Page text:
If movies are more your jam, pick up a copy of The Gosden Years instead a loving tribute to the late Bill Gosden, director of the New Zealand International Film Festival for nearly 40 years. Wellington film buffs will fondly remember his pre-movie speeches and incisive writing. 

We also can’t wait to get our hands on Lana Lopesi’s Bloody Woman. The writer and art critic’s latest pukapuka is beautifully described by poet Tusiata Avia: “Bloody Woman is bloody good writing. It moves between academic, journalistic and personal essay. I love that Lana moves back and forward across these genres: weaving, weaving – spinning the web, weaving the sparkling threads under our hands, back and forward across a number of spaces, pulling and holding the tensions, holding up the baskets of knowledge.

Our next couple of pukapuka look at systemic social and environmental issues. Too Much Money examines the massive wealth gap in Aotearoa; author Max Rashbrooke points out that data collection on wealth is often unreliable, compounded by the strategies used by the rich to keep their wealth secret – which means that inequalities are probably much worse than we think. And in Extinctions, Professor Michael Hannah looks at what characterises a mass extinction event, their consequences, and what it means for us now.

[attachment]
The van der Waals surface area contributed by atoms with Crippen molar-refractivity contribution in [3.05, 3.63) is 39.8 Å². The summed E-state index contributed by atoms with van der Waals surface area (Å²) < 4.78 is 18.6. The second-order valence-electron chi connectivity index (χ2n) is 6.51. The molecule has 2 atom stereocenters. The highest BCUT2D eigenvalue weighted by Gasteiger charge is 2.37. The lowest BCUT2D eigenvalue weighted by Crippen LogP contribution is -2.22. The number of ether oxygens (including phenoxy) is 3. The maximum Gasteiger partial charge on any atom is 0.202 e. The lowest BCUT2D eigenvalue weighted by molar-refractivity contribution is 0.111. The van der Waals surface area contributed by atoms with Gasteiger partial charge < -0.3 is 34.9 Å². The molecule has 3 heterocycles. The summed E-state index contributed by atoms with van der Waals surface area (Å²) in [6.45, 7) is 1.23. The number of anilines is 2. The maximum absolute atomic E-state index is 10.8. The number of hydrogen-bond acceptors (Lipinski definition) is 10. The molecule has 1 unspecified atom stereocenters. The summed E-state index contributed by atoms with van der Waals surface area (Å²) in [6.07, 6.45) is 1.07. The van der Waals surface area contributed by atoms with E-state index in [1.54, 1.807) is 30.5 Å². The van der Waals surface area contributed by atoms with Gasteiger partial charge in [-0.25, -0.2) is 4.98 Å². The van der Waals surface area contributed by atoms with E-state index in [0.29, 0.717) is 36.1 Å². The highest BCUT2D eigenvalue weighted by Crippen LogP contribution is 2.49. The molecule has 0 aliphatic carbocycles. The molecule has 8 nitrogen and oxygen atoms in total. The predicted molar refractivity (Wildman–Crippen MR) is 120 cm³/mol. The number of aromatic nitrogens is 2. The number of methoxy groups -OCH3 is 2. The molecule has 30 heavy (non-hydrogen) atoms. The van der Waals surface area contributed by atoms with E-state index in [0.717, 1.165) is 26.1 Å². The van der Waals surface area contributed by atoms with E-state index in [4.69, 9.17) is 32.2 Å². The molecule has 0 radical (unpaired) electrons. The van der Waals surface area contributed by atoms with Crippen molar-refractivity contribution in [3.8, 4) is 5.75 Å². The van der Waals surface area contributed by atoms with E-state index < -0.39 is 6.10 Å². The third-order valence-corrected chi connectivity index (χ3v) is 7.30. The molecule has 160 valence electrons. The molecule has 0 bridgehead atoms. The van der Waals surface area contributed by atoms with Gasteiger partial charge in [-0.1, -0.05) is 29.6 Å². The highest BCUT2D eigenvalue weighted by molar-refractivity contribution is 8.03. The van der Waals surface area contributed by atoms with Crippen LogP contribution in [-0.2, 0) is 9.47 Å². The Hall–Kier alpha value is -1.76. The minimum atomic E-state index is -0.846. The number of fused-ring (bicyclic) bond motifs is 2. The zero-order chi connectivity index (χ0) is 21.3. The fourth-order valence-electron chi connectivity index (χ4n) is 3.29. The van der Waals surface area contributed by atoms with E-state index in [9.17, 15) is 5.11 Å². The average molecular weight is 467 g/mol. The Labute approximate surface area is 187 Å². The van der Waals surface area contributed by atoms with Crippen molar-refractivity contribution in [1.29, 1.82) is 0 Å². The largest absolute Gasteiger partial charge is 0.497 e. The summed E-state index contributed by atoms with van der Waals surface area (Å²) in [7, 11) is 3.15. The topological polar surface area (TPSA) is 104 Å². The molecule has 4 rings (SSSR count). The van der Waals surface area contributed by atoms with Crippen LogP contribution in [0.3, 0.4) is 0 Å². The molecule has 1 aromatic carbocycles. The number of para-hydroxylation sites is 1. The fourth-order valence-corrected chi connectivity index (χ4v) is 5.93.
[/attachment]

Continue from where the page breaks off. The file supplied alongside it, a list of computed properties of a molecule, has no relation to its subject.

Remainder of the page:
The pukapuka Te Puna Waiora, published by Christchurch Art Gallery, showcases the stunning raranga (weaving) of the senior weavers of the rōpū (group) Te Kāhui Whiritoi, while Nine Lives brings together the voices of some of Aotearoa’s most accomplished writers and gives them free reign to write about a New Zealander of their choosing. Finally, This Changes Everything provides expert advice on menopause and the less well-known perimenopause (which can begin as early as people’s mid to late 30s) with the aim of providing expert advice and dispelling long-standing myths.